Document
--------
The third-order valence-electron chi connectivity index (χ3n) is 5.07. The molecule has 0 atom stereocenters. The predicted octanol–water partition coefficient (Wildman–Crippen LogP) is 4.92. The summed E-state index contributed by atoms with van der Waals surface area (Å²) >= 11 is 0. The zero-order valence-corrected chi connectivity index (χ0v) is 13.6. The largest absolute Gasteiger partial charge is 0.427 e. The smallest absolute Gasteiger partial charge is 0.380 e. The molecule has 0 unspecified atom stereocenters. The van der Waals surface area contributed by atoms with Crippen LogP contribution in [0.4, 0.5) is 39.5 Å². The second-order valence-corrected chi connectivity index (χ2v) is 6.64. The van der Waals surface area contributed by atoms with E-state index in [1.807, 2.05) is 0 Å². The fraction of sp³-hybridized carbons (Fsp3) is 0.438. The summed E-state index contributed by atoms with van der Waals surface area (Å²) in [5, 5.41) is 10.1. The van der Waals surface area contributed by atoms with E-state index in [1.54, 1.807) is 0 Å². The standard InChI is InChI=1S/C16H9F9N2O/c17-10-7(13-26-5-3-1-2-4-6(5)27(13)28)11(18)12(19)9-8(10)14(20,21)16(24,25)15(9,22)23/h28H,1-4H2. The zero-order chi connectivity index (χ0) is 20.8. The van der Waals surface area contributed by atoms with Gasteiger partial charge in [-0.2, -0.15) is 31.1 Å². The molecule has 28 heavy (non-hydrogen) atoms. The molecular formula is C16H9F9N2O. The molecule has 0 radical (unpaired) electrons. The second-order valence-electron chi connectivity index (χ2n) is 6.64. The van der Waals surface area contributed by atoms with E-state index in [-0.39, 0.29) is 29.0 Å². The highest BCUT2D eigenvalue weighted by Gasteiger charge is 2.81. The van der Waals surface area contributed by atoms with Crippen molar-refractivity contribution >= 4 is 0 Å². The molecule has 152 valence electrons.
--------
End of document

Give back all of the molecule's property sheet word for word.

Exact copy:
The third-order valence-electron chi connectivity index (χ3n) is 5.07. The molecule has 0 atom stereocenters. The predicted octanol–water partition coefficient (Wildman–Crippen LogP) is 4.92. The summed E-state index contributed by atoms with van der Waals surface area (Å²) >= 11 is 0. The zero-order valence-corrected chi connectivity index (χ0v) is 13.6. The largest absolute Gasteiger partial charge is 0.427 e. The smallest absolute Gasteiger partial charge is 0.380 e. The molecule has 0 unspecified atom stereocenters. The van der Waals surface area contributed by atoms with Crippen LogP contribution in [0.4, 0.5) is 39.5 Å². The second-order valence-corrected chi connectivity index (χ2v) is 6.64. The van der Waals surface area contributed by atoms with E-state index in [1.807, 2.05) is 0 Å². The fraction of sp³-hybridized carbons (Fsp3) is 0.438. The summed E-state index contributed by atoms with van der Waals surface area (Å²) in [5, 5.41) is 10.1. The van der Waals surface area contributed by atoms with E-state index in [1.54, 1.807) is 0 Å². The standard InChI is InChI=1S/C16H9F9N2O/c17-10-7(13-26-5-3-1-2-4-6(5)27(13)28)11(18)12(19)9-8(10)14(20,21)16(24,25)15(9,22)23/h28H,1-4H2. The zero-order chi connectivity index (χ0) is 20.8. The van der Waals surface area contributed by atoms with Gasteiger partial charge in [-0.2, -0.15) is 31.1 Å². The molecule has 28 heavy (non-hydrogen) atoms. The molecular formula is C16H9F9N2O. The molecule has 0 radical (unpaired) electrons. The second-order valence-electron chi connectivity index (χ2n) is 6.64. The van der Waals surface area contributed by atoms with E-state index in [-0.39, 0.29) is 29.0 Å². The highest BCUT2D eigenvalue weighted by Gasteiger charge is 2.81. The van der Waals surface area contributed by atoms with Crippen molar-refractivity contribution >= 4 is 0 Å². The molecule has 152 valence electrons.